A white paper on electric vehicles by the Society of Indian Automobile Manufacturers earmarks 2047 as the year when electric cars will be adopted as a mainstream reality, and not a niche option.
The Society of Indian Automobile Manufacturers (SIAM) has released a white paper on the future of electric vehicles in India, earmarking 2047 as the year when EVs will see complete adoption across the country. The consultation paper by SIAM falls in line with the Indian government's push for EVs, which targets 2030 as the year for public transportation to switch to mostly electric sources. Alongside, ancillary elements like the rise of hybrid vehicles, advent of more efficient combustion engines and increasing availability of electric charging stations across India will play key roles in the rising adoptions of electric cars in the country.
SIAM has also set specific targets for different categories of vehicles, in the path towards mainstream electric mobility. Of these targets, SIAM has set an aim for all intra-city public commuting vehicles to be fully electric by 2020. These will include short-range buses, small electric taxis, vans and rickshaws for last mile connectivity. On the personal car forefront, 40 percent of all personal cars will be electric (both battery and bio-fuel cell) by 2020, while the rest will comprise cleaner combustion engine cars, hybrids and cleaner fossil fuel alternatives. It is this last 60 percent that SIAM assumes will stretch out till 2047, when it expects all new cars being rolled out on roads – both commercial and personal, to be all-electric across the country.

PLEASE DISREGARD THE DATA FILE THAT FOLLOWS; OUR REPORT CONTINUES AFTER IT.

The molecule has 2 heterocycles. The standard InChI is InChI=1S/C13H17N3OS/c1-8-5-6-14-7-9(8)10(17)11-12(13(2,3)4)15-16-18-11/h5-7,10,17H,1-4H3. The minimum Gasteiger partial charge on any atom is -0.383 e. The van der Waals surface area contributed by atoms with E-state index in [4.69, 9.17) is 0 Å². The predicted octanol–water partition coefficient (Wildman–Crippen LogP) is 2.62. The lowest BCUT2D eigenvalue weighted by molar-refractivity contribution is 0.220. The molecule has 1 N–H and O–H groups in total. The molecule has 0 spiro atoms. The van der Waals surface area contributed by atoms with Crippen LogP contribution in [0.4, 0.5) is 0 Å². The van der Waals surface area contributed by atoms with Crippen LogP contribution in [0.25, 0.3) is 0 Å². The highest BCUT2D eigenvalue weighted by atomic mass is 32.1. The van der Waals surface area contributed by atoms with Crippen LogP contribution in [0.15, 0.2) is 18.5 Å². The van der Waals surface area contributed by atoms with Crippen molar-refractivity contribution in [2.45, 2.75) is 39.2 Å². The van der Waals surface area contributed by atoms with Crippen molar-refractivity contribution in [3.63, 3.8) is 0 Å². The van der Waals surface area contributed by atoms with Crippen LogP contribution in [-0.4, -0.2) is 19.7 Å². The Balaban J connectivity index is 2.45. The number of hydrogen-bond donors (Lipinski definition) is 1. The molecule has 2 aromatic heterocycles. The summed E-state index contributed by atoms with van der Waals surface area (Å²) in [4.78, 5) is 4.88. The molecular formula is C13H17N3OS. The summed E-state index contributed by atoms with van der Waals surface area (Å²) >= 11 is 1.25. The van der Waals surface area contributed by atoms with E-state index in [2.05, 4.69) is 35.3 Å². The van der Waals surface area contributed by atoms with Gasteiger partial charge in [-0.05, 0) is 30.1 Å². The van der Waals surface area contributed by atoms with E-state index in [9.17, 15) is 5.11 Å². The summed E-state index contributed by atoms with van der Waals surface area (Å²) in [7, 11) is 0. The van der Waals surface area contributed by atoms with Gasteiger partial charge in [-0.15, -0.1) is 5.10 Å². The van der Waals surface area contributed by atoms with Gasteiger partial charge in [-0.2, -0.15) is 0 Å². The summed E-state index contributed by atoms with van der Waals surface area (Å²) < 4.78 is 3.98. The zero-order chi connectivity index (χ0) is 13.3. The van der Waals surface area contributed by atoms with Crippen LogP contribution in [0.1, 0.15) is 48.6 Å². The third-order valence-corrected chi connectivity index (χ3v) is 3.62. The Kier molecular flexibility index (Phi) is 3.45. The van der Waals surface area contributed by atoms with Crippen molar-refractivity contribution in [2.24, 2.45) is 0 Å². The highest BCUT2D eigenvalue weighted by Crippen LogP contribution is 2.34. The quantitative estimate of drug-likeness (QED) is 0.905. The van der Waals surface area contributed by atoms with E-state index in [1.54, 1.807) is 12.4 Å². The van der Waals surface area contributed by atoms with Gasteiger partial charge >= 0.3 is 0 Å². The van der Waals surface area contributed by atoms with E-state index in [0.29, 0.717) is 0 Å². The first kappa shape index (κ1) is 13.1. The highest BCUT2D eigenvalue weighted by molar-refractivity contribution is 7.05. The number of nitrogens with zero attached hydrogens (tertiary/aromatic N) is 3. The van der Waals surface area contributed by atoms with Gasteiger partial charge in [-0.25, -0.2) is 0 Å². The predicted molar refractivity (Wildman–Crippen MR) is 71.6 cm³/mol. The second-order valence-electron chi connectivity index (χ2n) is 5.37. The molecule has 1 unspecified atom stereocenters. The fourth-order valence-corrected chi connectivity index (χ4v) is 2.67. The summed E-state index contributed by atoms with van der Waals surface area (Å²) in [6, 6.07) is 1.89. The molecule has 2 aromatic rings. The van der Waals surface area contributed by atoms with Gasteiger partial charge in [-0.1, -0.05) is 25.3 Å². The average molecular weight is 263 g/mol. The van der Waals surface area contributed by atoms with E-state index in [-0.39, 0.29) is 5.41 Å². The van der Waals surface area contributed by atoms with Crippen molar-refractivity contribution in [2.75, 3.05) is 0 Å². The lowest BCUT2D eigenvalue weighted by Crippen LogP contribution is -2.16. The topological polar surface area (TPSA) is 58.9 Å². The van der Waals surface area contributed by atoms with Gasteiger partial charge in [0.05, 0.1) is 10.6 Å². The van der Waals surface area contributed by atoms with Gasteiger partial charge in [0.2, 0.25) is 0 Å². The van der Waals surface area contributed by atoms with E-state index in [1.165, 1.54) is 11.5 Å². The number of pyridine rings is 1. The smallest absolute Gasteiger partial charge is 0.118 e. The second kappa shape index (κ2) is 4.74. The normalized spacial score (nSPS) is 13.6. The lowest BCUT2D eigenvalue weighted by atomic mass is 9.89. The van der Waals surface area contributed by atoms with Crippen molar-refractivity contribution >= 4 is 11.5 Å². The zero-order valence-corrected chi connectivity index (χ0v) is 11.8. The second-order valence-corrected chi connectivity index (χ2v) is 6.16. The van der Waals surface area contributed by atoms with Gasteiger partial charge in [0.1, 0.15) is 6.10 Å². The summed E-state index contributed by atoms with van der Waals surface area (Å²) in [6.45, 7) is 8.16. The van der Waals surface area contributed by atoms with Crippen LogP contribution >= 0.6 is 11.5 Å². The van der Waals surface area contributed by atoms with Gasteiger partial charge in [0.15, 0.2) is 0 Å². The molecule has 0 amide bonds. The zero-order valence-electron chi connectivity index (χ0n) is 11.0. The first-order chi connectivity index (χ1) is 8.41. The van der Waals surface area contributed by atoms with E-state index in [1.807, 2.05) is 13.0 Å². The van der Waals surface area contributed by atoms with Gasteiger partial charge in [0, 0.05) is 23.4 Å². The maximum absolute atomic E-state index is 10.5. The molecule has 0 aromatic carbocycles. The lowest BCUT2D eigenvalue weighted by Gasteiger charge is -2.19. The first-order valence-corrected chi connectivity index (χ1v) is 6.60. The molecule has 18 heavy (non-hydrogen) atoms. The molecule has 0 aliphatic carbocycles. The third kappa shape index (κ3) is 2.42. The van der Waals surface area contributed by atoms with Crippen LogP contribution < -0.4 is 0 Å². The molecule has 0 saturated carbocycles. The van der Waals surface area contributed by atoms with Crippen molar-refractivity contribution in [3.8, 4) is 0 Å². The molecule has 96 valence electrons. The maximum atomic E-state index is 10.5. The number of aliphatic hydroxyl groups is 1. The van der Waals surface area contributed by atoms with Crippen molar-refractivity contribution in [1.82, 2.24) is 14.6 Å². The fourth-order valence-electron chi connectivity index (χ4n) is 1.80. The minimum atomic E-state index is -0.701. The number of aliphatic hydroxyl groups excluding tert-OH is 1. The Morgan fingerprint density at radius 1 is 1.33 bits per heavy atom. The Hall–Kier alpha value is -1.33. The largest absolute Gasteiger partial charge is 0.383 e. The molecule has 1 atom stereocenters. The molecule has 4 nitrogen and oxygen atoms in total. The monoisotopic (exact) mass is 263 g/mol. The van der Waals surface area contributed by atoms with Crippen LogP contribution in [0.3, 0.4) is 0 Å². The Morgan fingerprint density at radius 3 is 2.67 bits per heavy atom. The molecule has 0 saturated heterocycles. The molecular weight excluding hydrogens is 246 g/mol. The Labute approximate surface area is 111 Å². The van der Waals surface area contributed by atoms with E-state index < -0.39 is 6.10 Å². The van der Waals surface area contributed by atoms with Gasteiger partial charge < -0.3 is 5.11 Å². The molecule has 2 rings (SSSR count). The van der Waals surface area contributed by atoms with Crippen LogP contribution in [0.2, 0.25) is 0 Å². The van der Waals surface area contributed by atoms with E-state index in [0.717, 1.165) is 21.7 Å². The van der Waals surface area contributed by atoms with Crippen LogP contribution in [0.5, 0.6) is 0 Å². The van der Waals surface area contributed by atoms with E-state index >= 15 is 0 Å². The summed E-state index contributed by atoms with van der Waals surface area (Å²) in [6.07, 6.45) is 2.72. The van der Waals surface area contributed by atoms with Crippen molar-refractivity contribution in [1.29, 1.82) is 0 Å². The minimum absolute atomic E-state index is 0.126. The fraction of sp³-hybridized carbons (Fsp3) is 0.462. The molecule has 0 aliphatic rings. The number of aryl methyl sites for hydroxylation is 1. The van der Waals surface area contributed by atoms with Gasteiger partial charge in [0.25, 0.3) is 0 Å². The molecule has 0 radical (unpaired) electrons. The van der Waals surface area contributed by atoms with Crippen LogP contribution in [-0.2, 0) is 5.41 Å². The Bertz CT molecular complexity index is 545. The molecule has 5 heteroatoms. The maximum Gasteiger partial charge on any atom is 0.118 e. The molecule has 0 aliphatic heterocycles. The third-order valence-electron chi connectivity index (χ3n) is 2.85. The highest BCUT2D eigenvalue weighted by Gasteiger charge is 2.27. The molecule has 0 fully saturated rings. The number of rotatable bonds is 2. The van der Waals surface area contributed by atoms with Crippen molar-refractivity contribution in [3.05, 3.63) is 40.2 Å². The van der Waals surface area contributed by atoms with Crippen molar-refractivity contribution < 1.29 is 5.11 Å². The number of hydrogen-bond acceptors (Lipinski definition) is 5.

This, though, will come with the sizeable task of generating enough excess electricity to power the millions of cars that will be plying. The electric car infrastructure is also yet to be established in the country, which is expected to be built in the coming years. NITI Aayog, the government's thinktank body has already begun exploring the establishment of regularly-spaced charging stations across the National Capital Region. These networks will need to be as regular as the presently existent refuelling stops available across the country. These will facilitate cars with more advanced technology suites to roll into India, while also supporting the Indian government's vision of smart cities.
SIAM's white paper also states the need for a concrete policy on electric cars, which will need to remain flexible to accommodate innovations in the industry as they come. However, the policy must also be governed to prevent drastic changes in strategies, which will also help in convincing a consumer of his/her investment in electric mobility.